Recently, some nonparametric regression ideas have been extended to the case of functional regression. Within that framework, the main concern arises from the infinite dimensional nature of the explanatory objects. Specifically, in the classical multivariate regression context, it is well-known that any nonparametric method is affected by the so-called “curse of dimensionality”, caused by the sparsity of data in high-dimensional spaces, resulting in a decrease in fastest achievable rates of convergence of regression function estimators toward their target curve as the dimension of the regressor vector increases. Therefore, it is not surprising to find dramatically bad theoretical properties for the nonparametric functional regression estimators, leading many authors to condemn the methodology. Nevertheless, a closer look at the meaning of the functional data under study and on the conclusions that the statistician would like to draw from it allows to consider the problem from another point-of-view, and to justify the use of slightly modified estimators. In most cases, it can be entirely legitimate to measure the proximity between two elements of the infinite dimensional functional space via a semi-metric, which could prevent those estimators suffering from what we will call the “curse of infinite dimensionality”.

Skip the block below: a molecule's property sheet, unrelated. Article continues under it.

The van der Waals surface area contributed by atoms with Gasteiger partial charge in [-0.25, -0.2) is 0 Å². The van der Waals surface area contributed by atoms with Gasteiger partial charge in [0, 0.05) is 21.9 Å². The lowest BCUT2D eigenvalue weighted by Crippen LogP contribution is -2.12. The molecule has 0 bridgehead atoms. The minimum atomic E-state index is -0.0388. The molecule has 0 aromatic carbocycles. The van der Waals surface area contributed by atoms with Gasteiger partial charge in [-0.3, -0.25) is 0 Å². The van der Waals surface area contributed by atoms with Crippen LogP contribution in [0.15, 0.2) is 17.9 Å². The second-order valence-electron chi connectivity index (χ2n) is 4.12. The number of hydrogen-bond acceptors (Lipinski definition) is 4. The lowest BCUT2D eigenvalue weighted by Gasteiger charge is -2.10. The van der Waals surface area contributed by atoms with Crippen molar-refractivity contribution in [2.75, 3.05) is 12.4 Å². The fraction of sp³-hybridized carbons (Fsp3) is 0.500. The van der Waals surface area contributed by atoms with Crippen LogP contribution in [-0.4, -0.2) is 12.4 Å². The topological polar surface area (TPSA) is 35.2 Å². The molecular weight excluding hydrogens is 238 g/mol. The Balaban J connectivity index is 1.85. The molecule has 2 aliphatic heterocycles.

"Curse of dimensionality and related issues in nonparametric functional regression." Statist. Surv. 5 30 - 43, 2011. https://doi.org/10.1214/09-SS049